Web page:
Alley Spring

I spent the weekend watering young trees, the vegetable and flower gardens, and young bushes. Our yard is like a blast furnace, and it’s all we can do to keep up with the watering to make sure everything survives this heatwave. On a break from watering I found this picture that I took in Missouri a few years ago.

“What a coincidence,” I thought. “That’s the same amount we need every day for the watering!”

Ok, so maybe not that much, but it sure seems like it.

Alley Spring, near Eminence, Missouri in the Ozarks, rises up out of the ground into a large pool,

and then flows into a stream.

The area was first occupied by native Americans, and then settled in the 1830s by European immigrants from Tennessee. In 1868, the first mill was built to grind the local farmer’s grain. It was powered by the flowing water from the spring. Soon, a small town grew up around the spring with a post office and blacksmith. In 1894, the present mill was built,

a state of the art mill for its day, with power derived from the spring via a turbine,

instead of a waterwheel, and with rollers instead of stone grist stones for processing the farmer’s grain. Farmers from miles around came during harvest time with their families to have their grain turned into flour or meal, and they would camp near the spring and stream for several days.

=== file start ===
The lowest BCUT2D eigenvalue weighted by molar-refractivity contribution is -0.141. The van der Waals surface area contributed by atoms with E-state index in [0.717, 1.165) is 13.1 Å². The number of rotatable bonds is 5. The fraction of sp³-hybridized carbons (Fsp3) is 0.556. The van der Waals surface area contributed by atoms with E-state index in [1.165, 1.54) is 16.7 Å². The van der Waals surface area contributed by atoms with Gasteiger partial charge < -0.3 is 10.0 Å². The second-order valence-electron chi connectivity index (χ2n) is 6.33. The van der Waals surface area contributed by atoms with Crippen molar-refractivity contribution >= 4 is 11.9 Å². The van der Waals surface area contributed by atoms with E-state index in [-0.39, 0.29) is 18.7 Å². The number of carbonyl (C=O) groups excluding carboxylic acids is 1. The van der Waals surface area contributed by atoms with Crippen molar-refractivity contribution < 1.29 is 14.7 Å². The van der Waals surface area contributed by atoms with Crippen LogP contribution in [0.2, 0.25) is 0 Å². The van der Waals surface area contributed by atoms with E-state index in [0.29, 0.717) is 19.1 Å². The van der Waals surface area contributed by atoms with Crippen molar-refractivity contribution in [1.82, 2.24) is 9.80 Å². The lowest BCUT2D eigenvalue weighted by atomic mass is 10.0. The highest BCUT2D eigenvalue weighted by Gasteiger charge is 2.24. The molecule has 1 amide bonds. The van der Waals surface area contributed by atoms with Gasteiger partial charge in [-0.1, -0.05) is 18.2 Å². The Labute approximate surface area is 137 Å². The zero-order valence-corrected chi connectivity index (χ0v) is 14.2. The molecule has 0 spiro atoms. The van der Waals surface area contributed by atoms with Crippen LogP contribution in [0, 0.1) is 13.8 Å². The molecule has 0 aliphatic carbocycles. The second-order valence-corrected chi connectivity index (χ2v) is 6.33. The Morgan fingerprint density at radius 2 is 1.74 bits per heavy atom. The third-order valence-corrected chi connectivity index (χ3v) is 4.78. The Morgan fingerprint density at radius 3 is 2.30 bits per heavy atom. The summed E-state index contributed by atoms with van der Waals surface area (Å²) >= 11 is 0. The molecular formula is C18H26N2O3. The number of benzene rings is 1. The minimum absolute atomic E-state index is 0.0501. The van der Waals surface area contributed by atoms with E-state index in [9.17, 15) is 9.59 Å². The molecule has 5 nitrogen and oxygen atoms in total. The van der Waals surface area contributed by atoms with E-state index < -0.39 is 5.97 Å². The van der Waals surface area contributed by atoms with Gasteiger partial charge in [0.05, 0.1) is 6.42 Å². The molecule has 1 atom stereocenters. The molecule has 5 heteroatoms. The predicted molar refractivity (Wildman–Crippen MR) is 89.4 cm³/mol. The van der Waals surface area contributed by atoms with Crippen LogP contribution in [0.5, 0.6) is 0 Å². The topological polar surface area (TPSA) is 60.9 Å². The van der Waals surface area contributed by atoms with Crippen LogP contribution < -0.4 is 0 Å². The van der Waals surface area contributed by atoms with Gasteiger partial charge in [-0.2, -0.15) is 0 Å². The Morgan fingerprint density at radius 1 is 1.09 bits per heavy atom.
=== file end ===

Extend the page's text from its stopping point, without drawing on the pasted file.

While the adults caught up on local gossip, the children played with each other, and the young adults formed relationships that sometimes led to marriages. With the passing years, the town grew with the  addition of a school and  a general store. But in early 1900s, the town’s growth slowed as need for the mill’s services declined. The spring continued to attract visitors though, and for a time from 1913 and into the 1920s, there was a commercial resort that attracted patrons from as far away as St. Louis. The mill closed in about 1950.

Today, the spring still attracts visitors to walk the trails beside the stream,

marvel at the rushing cold spring water,

and tour the mill,

which is not operational, but is under restoration.

Hope this little trip back in time, along with the pictures of the cold spring water eases your heatwave woes.

—–>Tomorrow:  A tour of a lumber baron’s late 19th century mansion atop a high hill overlooking the Mississippi River. See you then!


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